I coach the author, not the book.

Okay, yes, I help authors create great books — award-worthy books, in fact. But my focus is first and foremost on the author. That’s why I’m an author coach, not a book coach. Semantics, perhaps, but that’s my way of seeing things.

At any rate, my focus on the author offers a wide range of possibilities far beyond getting to THE END of the book, uploading it to Amazon, and shipping books off to excited readers or a few libraries. If that’s what your book coach helps (or helped) you do, fantastic.

But there’s so much more to the author journey than that.

To be truly successful at this author thing, you — and your coach — need to see the big picture. You might have hired a book coach to help you create an outline, fix your content, or help you get your book on the shelves of some local community bookstores. Cool.

Now what?

If you’re just starting your author journey, or if you’re still in the midst of writing your book — or even if you’re in the publishing phase — here are a few things that might make you rethink your production plans, or at least slow them down for a bit. Because, after reading this, you’ll probably want to go back over that little manuscript of yours to make some changes, and maybe even have a nice, long talk with your “book” coach.

Here’s what your coach should have told you, but didn’t:

  1. You can’t put it all in there. No one wants to read about everything you know, every lesson you’ve learned in life, or every experience you’ve ever had. Period. Relevance is key in writing great content for your nonfiction book. Stick with what’s relevant to the theme or topic you’ve decided on, and leave the rest for another book.
  2. Your first draft is going to suck. Everyone’s does, so just accept it. As author and writing genius Anne Lamott puts it — you, like every other author, will write a “shitty first draft.” That’s just how it goes. So just write. And rely on your coach, beta readers, and copy editor to help make your final draft excellent.
  3. Editing is non-negotiable. This is for the independent publishers out there (which probably includes you). Just because you have an English degree, or you’re an attorney, or you got through your PhD thesis process with fewer hiccups than most, does not mean your writing doesn’t need professional copy editing. Don’t skip, or skimp on, this. Hire a professional book copy editor, or expect your readers to realize you didn’t bother to, and suffer as they decide to never buy anything else from you, ever again!
  4. Your book is a service to others. Or, at least it should be. Yes, you’re writing for yourself first — to get the book out of your head, once and for all. Geez, you’ve been thinking about it for years! Now that it’s out, your book needs to serve readers in some way. How will your book impact your ideal readers? It should change them in some way. Figure that out early, and let that be your motivation for creating content your readers will gobble up.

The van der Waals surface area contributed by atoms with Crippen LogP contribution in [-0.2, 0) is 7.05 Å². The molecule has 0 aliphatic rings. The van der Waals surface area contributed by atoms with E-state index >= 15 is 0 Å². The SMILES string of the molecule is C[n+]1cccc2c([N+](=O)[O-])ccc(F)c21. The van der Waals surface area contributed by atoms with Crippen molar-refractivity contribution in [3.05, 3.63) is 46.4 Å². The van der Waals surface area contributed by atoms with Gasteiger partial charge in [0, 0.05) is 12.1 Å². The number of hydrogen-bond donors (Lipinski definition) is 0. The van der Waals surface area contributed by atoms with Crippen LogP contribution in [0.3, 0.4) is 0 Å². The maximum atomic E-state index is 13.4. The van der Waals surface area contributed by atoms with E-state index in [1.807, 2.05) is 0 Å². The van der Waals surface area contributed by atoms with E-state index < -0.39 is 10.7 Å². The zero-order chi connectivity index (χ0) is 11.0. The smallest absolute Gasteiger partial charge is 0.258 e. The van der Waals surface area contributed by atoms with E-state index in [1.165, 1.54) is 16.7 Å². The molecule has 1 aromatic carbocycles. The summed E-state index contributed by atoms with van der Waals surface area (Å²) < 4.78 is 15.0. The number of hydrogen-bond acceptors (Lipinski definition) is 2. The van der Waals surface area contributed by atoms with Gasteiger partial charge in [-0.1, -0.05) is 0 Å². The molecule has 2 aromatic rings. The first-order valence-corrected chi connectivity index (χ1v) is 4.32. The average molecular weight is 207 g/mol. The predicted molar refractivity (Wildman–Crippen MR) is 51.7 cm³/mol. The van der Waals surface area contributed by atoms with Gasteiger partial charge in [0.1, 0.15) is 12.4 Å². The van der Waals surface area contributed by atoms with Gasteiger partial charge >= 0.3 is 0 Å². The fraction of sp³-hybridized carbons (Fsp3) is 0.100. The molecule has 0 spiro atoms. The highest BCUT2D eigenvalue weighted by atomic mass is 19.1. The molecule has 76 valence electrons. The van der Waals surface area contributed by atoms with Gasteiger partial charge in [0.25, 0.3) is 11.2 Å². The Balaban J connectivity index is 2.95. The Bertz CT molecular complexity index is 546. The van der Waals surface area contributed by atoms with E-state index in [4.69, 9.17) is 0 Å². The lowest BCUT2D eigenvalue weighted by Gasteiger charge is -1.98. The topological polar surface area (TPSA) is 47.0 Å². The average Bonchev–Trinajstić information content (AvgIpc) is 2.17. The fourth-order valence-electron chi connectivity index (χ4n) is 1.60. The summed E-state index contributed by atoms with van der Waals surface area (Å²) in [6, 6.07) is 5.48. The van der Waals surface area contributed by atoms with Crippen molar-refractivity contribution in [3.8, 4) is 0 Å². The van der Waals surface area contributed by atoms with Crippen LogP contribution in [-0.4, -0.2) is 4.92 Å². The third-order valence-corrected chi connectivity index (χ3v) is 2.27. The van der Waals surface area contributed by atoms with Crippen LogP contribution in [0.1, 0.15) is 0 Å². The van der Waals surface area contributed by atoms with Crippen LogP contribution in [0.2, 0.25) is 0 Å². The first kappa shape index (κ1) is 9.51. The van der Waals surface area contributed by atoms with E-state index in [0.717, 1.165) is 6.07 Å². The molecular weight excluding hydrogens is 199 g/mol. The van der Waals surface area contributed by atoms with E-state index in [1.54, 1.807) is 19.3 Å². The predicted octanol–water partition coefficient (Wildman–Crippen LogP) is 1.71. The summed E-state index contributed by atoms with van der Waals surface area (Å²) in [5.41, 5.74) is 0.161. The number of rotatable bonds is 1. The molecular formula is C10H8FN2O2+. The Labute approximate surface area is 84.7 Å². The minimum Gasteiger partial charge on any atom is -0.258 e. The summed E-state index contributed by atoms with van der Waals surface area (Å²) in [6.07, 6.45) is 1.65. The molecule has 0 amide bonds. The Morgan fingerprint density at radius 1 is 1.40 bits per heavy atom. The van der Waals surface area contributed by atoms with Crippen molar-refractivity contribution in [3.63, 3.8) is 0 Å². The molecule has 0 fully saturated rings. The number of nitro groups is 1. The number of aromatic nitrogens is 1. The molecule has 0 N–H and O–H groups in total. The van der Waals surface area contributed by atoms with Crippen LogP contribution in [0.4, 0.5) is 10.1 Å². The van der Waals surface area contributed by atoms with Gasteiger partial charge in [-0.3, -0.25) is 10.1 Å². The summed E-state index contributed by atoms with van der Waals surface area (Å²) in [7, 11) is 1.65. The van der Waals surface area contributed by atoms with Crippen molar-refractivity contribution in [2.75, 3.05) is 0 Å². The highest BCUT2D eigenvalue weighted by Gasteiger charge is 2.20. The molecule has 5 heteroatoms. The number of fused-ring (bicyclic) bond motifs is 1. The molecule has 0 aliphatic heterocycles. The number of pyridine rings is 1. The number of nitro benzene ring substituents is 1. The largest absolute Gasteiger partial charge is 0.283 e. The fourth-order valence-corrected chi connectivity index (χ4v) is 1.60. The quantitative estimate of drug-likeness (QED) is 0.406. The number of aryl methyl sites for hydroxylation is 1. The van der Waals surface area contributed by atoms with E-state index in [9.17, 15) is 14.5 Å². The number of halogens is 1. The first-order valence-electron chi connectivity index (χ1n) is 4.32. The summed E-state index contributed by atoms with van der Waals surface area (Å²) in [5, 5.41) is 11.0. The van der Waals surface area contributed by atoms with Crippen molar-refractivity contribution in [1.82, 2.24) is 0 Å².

5. Publishing is more than printing. What does it mean to “publish” a book? In the world of independent book publishing (also known as self-publishing), the author is most often also the publisher, owning the rights and having final control of every aspect of the book. The publishing process includes writing the manuscript, copy editing, cover design, interior layout/formatting, registration, pricing, proofreading, printing, distribution, marketing, and royalty payments. Whew! That’s a lot. And that’s why smart authors hire an author coach.
  6. Marketing happens the whole way through. Waiting until you have your pretty little book in your hands before you take one step in the direction of marketing it is a surefire way to fail. Your book marketing should happen from the time you finally commit to writing that book you’ve been thinking about for a decade. Tell your social media followers. Drop a note in your newsletter. Mention it to your clients and prospects. Get your tribe on board to support you (and hold you accountable) so you’ll have a ready group of buyers hungry for your book once it’s released.
  7. It’s bigger than the book. Your book is not just a product; it’s a tool, a resource to influence your readers. As author of a business nonfiction book, you want to lead readers to work more closely with you. That could mean they hire you to speak, bring you on as a coach, bump you up to a leadership position at work, double your salary, or invite you as a guest on their show. Whatever the goal, your book should make it obvious to the reader what their next step with you should be.
  8. You’re the boss. As I mentioned in #5, as an independent published author, you have full ownership and final say-so of every aspect of your book’s production. At least my clients do. A good coach is a guide, an usher, a knowledgeable expert who serves your best interest and helps you make the absolute most of the book publishing process. The entire project begins and ends with you.

No matter where you are on your author journey, you can benefit from knowing these 8 critical things. If you missed one or two with your first book, be sure to incorporate them into the journey with your next.

And be smart, hire an author coach next time!




Anita HendersonAnita R. Henderson is president of The Write Image, LLC and creator of Write Your Life. Her work with professionals and entrepreneurs has resulted in multiple award-winning books and has helped authors grow their media and online visibility, speaker platforms, industry credibility, and overall confidence in their ability to write a compelling, high-quality book and leverage it in their business or career. Be a smart author by asking Anita’s 14 Smart Questions to Ask Yourself BEFORE You Write Your Book.

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